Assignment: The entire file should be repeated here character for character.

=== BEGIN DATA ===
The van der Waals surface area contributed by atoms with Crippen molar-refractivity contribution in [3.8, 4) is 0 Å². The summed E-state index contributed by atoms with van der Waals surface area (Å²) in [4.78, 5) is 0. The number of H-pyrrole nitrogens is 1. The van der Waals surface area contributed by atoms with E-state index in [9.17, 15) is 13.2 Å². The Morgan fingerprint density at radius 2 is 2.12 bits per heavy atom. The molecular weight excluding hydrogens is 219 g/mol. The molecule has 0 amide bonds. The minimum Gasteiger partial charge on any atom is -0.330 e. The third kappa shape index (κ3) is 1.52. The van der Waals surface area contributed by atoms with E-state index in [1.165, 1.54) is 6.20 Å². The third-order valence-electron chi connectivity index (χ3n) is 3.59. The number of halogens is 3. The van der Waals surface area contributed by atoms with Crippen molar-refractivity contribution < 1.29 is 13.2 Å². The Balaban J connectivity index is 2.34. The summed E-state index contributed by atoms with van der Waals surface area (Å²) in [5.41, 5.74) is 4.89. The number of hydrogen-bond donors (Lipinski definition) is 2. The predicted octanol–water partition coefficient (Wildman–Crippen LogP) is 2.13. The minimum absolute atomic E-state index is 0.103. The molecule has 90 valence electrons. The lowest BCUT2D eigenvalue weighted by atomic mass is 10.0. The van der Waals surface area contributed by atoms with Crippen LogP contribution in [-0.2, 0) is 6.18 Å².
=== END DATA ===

The van der Waals surface area contributed by atoms with Crippen molar-refractivity contribution in [3.8, 4) is 0 Å². The summed E-state index contributed by atoms with van der Waals surface area (Å²) in [4.78, 5) is 0. The number of H-pyrrole nitrogens is 1. The van der Waals surface area contributed by atoms with E-state index in [9.17, 15) is 13.2 Å². The Morgan fingerprint density at radius 2 is 2.12 bits per heavy atom. The molecular weight excluding hydrogens is 219 g/mol. The molecule has 0 amide bonds. The minimum Gasteiger partial charge on any atom is -0.330 e. The third kappa shape index (κ3) is 1.52. The van der Waals surface area contributed by atoms with E-state index in [1.165, 1.54) is 6.20 Å². The third-order valence-electron chi connectivity index (χ3n) is 3.59. The number of halogens is 3. The van der Waals surface area contributed by atoms with Crippen molar-refractivity contribution < 1.29 is 13.2 Å². The Balaban J connectivity index is 2.34. The summed E-state index contributed by atoms with van der Waals surface area (Å²) in [5.41, 5.74) is 4.89. The number of hydrogen-bond donors (Lipinski definition) is 2. The predicted octanol–water partition coefficient (Wildman–Crippen LogP) is 2.13. The minimum absolute atomic E-state index is 0.103. The molecule has 90 valence electrons. The lowest BCUT2D eigenvalue weighted by atomic mass is 10.0. The van der Waals surface area contributed by atoms with Crippen LogP contribution in [-0.2, 0) is 6.18 Å².